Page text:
Sunday, April 13, 2008

Prophet in the Brothel of Iniquity

I lately find myself fascinated by the surging anti-religious mood in this country. It is both heartening and worrisome to me at the same time. I applaud the modern atheist assault on religious hypocrisy, especially in fundamentalist sects of all stripes. Religion has caused a great deal more problems than it has solved, it seems to me, so it's high time to set it in its place. But at the same time, I also worry about the atheists' denial of any kind of symbolic, spiritual life.

A number of the folks I've linked to in my list to the right are atheists, but the site I'd most recommend is Sacred Slut in the Temple of Reason. I recommend it not only because her site features one of the best layouts and great writing, but because its a blog that serves as a clearing house for lots of extremely reasonable voices in this community. It's also a site where I can occasionally play devil's advocate and actually get reasonable arguments rather than shouts.

Deep in Sacred's archives there is a post (read it here) in which she describes her "deconversion"--her move from a religious perspective to a secular, atheistic one. The story is that she came to a point where she began to shine the light of practical sense and reason on her beliefs, and found them wanting. Her investigation was a courageous one, and I admire her for it.

Except for one thing, Sacred's story is a lot like my own. Though my religious upbringing was different (I was raised a Lutheran), I too came to a point where I realized that the tenets of my religion were nonsense, and that I'd need to find truth elsewhere.

Sacred and I came to different conclusions, however. As she describes in her early post, Sacred came to the conclusion that there is no spirit, no reality separate from the body. Her conclusion was that everything commonly called mind or spirit or soul is in fact a manifestation of body, and that there is no supernatural reality separate from the physical.

But while I agree in the falseness of the religious premise, a similar investigation caused me to reach different conclusions from Sacred's.

The premise of the modern atheist is that all spiritual endeavor is inherently false. The belief is that what passes for mind or spirit in fact emanates from the physical. Our sensation of soul, in other words, is nothing more than a highly refined manifestation of matter.

My own investigations, on the other hand, continually point to another equally likely explanation: that the physical emanates from the energetic. What we know as "spiritual" in the end, simply refers to the realities we can't immediately see or grasp. The energy rather than the matter.

It's likely that neither Sacred nor myself is right or wrong. In the end, as Einstein showed, matter and energy are exactly the same thing.

And taking both meditation and daily vitamins is probably a better prescription for happiness than either one alone.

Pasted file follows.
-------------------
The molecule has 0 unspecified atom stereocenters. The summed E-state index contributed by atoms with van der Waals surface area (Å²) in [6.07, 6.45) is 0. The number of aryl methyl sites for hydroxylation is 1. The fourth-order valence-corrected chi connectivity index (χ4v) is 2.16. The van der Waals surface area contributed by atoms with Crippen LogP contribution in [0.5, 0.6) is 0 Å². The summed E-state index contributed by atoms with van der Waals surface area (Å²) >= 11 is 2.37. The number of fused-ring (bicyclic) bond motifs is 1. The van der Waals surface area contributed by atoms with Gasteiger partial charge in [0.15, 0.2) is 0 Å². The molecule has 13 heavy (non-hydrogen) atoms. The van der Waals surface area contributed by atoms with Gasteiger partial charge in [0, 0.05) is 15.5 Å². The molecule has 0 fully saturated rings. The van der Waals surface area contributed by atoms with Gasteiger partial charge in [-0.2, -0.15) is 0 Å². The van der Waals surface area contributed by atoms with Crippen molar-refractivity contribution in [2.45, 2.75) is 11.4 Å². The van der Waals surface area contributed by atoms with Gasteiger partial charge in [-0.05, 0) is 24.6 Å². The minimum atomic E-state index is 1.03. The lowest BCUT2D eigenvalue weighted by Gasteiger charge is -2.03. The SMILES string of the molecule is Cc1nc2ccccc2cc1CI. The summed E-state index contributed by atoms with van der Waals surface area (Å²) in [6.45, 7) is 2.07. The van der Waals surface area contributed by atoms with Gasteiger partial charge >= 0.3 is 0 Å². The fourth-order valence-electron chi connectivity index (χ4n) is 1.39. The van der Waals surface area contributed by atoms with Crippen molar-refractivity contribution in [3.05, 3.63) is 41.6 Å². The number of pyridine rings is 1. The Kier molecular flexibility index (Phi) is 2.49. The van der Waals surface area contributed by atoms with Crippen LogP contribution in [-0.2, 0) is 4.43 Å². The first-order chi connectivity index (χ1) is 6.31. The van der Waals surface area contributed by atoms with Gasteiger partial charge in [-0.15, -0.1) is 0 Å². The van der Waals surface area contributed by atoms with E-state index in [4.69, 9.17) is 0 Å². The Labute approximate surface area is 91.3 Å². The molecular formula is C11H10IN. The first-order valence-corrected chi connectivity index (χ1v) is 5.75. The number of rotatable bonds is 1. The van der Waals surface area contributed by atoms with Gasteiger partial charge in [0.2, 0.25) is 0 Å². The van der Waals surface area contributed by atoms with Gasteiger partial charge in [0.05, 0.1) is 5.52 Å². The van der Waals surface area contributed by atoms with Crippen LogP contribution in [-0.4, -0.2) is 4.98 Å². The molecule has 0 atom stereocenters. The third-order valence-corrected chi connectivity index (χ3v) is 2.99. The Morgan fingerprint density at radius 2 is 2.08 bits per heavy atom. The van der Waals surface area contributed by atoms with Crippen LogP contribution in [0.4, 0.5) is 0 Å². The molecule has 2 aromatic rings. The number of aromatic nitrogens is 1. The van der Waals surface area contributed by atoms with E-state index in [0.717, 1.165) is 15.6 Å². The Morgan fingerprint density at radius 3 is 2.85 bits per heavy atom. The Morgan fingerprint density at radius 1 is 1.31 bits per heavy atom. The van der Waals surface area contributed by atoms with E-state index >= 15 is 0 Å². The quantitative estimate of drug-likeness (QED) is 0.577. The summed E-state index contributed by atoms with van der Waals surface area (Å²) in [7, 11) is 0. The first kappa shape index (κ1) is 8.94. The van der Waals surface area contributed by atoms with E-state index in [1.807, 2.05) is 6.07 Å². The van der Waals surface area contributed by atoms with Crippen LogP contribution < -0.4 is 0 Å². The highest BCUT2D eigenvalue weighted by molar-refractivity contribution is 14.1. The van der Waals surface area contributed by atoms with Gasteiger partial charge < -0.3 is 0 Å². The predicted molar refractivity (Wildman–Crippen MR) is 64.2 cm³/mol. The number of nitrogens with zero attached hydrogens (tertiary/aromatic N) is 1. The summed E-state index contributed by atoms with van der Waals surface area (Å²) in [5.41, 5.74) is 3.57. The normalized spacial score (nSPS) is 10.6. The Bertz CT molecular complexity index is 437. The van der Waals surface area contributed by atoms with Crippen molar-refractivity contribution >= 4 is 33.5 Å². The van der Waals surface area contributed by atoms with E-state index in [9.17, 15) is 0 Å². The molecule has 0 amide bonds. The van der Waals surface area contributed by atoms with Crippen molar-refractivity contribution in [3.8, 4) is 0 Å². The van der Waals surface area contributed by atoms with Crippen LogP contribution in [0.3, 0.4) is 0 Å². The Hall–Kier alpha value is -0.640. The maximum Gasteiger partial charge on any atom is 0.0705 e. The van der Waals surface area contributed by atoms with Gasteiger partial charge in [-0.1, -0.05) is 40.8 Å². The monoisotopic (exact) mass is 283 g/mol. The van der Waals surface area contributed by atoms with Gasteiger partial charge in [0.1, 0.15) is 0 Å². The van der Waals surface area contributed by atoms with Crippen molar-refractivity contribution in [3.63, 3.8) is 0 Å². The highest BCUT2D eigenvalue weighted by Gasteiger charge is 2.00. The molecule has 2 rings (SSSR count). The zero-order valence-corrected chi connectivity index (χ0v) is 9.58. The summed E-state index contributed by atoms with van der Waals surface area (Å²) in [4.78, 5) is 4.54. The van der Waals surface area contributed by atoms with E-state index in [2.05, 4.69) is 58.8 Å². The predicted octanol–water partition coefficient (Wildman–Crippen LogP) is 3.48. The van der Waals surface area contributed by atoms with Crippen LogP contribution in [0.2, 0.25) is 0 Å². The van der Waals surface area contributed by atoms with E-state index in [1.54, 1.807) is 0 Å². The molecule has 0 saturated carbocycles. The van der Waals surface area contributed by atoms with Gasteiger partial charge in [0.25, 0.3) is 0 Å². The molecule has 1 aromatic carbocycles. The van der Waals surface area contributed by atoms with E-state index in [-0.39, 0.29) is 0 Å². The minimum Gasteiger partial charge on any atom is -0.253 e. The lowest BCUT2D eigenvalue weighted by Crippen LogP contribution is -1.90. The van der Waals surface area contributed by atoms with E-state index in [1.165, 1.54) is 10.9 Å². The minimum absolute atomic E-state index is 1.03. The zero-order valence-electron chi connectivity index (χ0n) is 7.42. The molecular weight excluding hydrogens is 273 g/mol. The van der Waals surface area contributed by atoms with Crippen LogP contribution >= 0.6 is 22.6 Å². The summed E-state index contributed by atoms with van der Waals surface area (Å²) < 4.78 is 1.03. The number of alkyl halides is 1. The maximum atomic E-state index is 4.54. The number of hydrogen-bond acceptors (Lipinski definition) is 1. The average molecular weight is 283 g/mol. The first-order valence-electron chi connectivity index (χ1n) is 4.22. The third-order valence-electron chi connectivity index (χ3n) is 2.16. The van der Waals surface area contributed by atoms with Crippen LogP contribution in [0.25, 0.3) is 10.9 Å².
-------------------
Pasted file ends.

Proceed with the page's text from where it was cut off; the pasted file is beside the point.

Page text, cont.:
3 comments:

Michelle O'Neil said...

In Gregg Braden's new book, The Spontaneous Healing of Belief, he refers to one of Einstein's colleagues,John Wheeler who had radically different views from the famous professor. That of a an ever-expanding reality in which all of us have an integral part.A "participatory universe."
Athiest or not, you're still participating. Science and spirituality (not religion) are merging in a most amazing way. Talking about the same thing, calling it by different names. It's a very exciting time to be alive.

sacred slut said...

Thanks for the kind words. You write such nice things. Brothel of Iniquity, though - I think I'm offended.

The premise of the modern atheist is that all spiritual endeavor is inherently false. The belief is that what passes for mind or spirit in fact emanates from the physical. Our sensation of soul, in other words, is nothing more than a highly refined manifestation of matter.

I think you are somewhat wrong here. While most atheists believe that the mind is a function of the brain, that does not necessarily mean that all spiritual endeavor is false. I do think "spirit" has to be redefined, however, and I would define it differently. Humans have an emotional, feeling side to our nature that I would call "spirit" and which should not be ignored and which most materialists do ignore.

You will find there are quite a lot of atheists, myself included, who feel the need for something like a spiritual connection that does not involve supernatural beliefs. However, I've yet to see any real exploration or proposal of how we atheists do this. Mainly, I think, because atheism does not purport to address these issues. Atheism just says there are no gods.

As to energy being spirit, I find that an interesting idea but I would like to know what you have by way of support. As much as I'd love to imagine that "I" will continue to exist after death, it seems more likely that the energy will continue but the consciousness will cease.

Send me a reading list if you have one, seriously. templewhore at gmail

August said...

Whatever nugget you bring to the table is always worth chewing on.

Both you & Sacred have a sober, non-hostile way of sharing your beliefs, which I appreciate.

August